Appeal, No. 129, March T., 1954, from judgment of Court of Common Pleas of Allegheny County, Jan. T., 1945, No. 2275, in case of Walter P. Baldesberger v. Joseph M. Baldesberger et al. Judgment reversed; reargument refused June 28, 1954. Suit for declaratory judgment to determine title and right of possession to real estate. Before DREW, J. Verdict for plaintiff; judgment n.o.v. entered for defendants. Plaintiff appealed.
John E. Evans, Sr., with him H. Y. Crossland and Evans, Ivory & Evans, for appellant.
John A. Metz, Jr., with him John L. Garrow and Metz & Metz, for appellees.
Before Stern, C.j., Stearne, Jones, Bell, Musmanno and Arnold, JJ.
OPINION BY MR. CHIEF JUSTICE HORACE STERN
Plaintiff, Walter P. Baldesberger, claims that by virtue of the will of his deceased father he is the owner in fee simple of a certain portion of a farm property which is father had owned, but plaintiff's sister, Carrie Baldesberger, one of the defendants, claims that that will gave her a life estate in the property.
The father, Michael Baldesberger, died in 1915 leaving to survive him his widow and eleven children. By his will, written in 1909, he bequeathed and devised to his wife, for her life, all of his personal property and the use of all of his real estate. He owned a farm situate in Upper St. Clair Township, Allegheny County, containing 53 acres, 37 of which lay on the northwest side of a public highway and contained no buildings or improvements and the remaining 16 acres lay on the southeast side of the highway and contained the farmhouse, barn, and other outbuildings. He devised the 37 acre portion of the property, after the death of his wife, to all his children to be equally divided between them. There is no present controversy in regard to that devise.
Michael Baldesberger's will then proceed as follows: "FIFTH: At the death of my wife, I direct the residue of my farm, with the buildings thereon, together with all farm implements, stock, and furniture, lying southeast of said public road and containing sixteen acres, more or less, to be kept as a home for such of my children as may remain single, and upon the death of said children remaining unmarried, or upon the marriage of all of my said children for whom said house is kept, I devise and bequeath said portion of my farm to my youngest son, Walter Baldesberger, in fee simple, and in case of his death before the death or marriage of such of my children remaining single and for whom said home is provided, I devise said portion of my farm to the youngest of my children living
at the death or marriage of the surviving child for whom said home is provided in this my will."
Following his father's death the plaintiff, upon returning from Army service and at the request of his mother and brothers and sisters, operated the farm until the mother died in 1936. At that time, of the eleven children one had died and all the others had married except plaintiff and his sister Carrie; Walter married in 1939. Carrie, who is a school teacher, had left the family home on the farm in 1925 and had then purchased a lot in Carrick (now a part of the City of Pittsburgh) and built thereon a house for herself in which she has lived continuously to the present time. She registered there for the purpose of voting, voted in the elections held in that municipality and never in the township where the farm was located, and never went back to the farm except for occasional visits over week-ends and during vacation periods. Walter has continued to live upon and operate the farm.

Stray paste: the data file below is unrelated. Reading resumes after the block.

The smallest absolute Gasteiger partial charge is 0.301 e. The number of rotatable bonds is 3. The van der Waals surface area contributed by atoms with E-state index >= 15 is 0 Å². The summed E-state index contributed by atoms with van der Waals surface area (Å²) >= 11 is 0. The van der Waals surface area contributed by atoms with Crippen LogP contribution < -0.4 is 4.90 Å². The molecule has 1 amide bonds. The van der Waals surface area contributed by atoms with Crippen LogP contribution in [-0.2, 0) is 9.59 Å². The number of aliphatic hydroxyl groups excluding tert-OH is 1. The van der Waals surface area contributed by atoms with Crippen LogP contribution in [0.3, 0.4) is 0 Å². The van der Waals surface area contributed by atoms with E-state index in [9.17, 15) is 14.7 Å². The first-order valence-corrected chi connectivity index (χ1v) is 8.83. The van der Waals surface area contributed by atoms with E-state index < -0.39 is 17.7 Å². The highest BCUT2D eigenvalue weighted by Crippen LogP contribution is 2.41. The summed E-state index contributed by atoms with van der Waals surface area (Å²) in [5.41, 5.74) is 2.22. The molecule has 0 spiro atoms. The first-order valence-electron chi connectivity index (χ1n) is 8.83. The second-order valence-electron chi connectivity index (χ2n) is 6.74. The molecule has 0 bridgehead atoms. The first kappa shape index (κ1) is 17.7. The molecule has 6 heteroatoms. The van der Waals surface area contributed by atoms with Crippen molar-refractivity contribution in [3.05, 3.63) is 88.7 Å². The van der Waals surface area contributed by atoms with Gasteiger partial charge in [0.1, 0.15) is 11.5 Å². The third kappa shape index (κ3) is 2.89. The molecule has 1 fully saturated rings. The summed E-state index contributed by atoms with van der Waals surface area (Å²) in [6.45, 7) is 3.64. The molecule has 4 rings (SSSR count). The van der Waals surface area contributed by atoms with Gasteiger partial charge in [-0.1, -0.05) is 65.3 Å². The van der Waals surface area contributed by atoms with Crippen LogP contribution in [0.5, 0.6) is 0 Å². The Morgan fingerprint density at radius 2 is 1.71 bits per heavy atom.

The present declaratory judgment proceeding was instituted in 1944 to determine the respective rights of the plaintiff and his sisters and brother named as defendants.*fn1 We note that the pleadings of both parties were all filed by the beginning of the following year, but for some unexplained reason nothing further was done for a period of eight years when a praecipe was filed for a jury trial. The question submitted to the jury was whether Carrie Baldesberger had abandoned or forfeited her interest in the fifth paragraph of her father's will. The verdict of the jury was that she had abandoned her rights therein. The court, however, thereupon held that by that paragraph she was
devised a life estate which she could not loss by abandonment, and therefore the court entered judgment for defendants. Exceptions to this action of the court having been dismissed by the court en banc, plaintiff appeals.
Defendant's contention is that her father's will gave her an unconditional life estate, and, if that were so, plaintiff admits that such an estate could not be lost or forfeited by abandonment. It is plaintiff's position, however, that defendant obtained under the will merely an incorporeal right or privilege to use the property for her home, and, if that were so, defendant admits that such a right could be abandoned. The controlling question in the case, therefore, is the nature and extent of the interest which defendant acquired by the Fifth paragraph of her father's will.
It is our opinion that that interest was not a life estate but merely an incorporeal right or privilege. The testator's will is couched in technical legal language. It devised his real estate to his wife for life and devised the portion of the farm in question, after the death of his wife, to plaintiff in fee simple. As far as the other children were concerned, there is no such language employed, but merely a direction that that portion of his farm and the buildings thereon, with the farm implements, stock and furniture, was "to be kept as a home" for those children who might remain single and he speaks later of the children "for whom said home is provided." This is not the case, therefore, of a devise of an estate in property followed by an explanation of the testator's purpose in making the devise; obviously such an explanation would not ...